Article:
Saturday, February 23, 2008

Fairfax: Any Merit in the ICP Counter-Suit?

As many of you are probably well aware, Fairfax reported its 4th Quarter earnings the other day. Since the CDS gains were expected and well covered earlier on this site, I do not think there is much more I can add over their own release on that matter. But what I wanted to talk about was the ICP press release released right before earnings, entitled:

Fairfax Financial is Asked to Answer Disclosure Questions on Conference Call

Essentially, ICP is counter-suing Fairfax, alleging that the transaction Fairfax entered into with Bank of America in 2003 was improper. In the transaction, Fairfax purchased 4.3 million shares of its subsidiary Odyssey Re's stock("ORH") in exchange for 78 million in debt that was also exchangeable into Odyssey shares. ICP is challenging two things with regards to this transaction. The first is that Bank of America did not really borrow the 4.3 million shares it sold short to Odyssey. The second is that the transaction's structure had no business purpose, but was executed for the sole reason of saving money on taxes. (Something which is not allowed)

Again, remember that I am no legal expert- I am just using common sense. But in this situation I think that is enough. I can throw out the first argument about the borrowed shares right away. There are several major banks who have been involved in naked short selling, so Bank of America was not doing something unheard of. And I can not see how Fairfax can be faulted because Bank of America did not uphold its responsibility to borrow the shares.

What about the merits to the second argument- that the transaction had no business purpose, and was commenced just to save money on taxes? Fairfax definitely did save on taxes from this transaction, because the purchase of the shares allowed it to consolidate Odyssey, and so use the holding company's past losses to offset Odyssey's profits. Well first, we have got to break the transaction down into two parts, because Fairfax first made the transaction in March of 2003, and then refinanced it in November of 2004 with different terms.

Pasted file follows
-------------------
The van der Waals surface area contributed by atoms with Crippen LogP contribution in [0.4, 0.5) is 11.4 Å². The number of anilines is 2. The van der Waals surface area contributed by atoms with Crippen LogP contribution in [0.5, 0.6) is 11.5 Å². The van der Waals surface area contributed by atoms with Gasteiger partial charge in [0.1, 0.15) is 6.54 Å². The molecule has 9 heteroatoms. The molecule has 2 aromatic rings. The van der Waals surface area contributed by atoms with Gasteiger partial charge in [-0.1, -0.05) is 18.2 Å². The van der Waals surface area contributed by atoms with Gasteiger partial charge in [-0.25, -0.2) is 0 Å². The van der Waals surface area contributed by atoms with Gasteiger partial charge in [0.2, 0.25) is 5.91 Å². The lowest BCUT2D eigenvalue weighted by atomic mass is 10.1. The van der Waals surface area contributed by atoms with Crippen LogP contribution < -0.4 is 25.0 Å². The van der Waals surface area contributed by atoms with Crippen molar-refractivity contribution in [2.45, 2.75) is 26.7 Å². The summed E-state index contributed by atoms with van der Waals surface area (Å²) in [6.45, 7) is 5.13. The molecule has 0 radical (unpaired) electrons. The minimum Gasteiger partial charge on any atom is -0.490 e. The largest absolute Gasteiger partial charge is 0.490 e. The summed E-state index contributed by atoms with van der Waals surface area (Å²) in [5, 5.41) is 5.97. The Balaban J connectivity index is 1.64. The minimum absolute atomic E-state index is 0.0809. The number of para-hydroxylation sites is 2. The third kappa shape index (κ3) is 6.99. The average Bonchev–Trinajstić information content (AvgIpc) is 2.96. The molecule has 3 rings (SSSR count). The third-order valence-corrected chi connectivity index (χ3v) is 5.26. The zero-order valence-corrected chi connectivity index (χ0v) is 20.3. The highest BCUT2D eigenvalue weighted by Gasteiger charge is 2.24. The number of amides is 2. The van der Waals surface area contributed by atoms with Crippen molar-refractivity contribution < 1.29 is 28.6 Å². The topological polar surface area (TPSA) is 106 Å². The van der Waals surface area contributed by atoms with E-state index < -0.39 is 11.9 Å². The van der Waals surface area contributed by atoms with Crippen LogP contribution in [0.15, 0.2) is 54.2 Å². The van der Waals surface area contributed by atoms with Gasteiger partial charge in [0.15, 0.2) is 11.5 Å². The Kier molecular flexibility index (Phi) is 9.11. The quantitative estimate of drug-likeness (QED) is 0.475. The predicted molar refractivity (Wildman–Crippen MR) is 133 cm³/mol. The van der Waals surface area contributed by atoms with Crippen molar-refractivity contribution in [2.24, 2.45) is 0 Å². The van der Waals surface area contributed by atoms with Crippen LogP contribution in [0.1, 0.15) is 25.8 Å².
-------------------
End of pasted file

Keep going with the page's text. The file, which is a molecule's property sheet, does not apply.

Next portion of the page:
1. March 2003: Fairfax purchased 4.3 million ORH shares for $78 million in debt at 3.15% interest and exchangeable into 2.15 million ORH shares.

2. November 2004: Fairfax refinances the debt for 101 million in debt at 3.15% interest and exchangeable to 4.3 million ORH shares.

So let's begin with the first transaction. Hypothetically, if Fairfax was taking out a loan and buying ORH shares, there would be no problem whatsoever to that. And, if Fairfax wanted to save interest costs by adding a convertible feature, that would also be fine. Since the exchange feature involves only 2.15 million shares, there does not appear to be any doubt- Fairfax has ownership of these shares, profiting from any gain in price and suffering from any losses.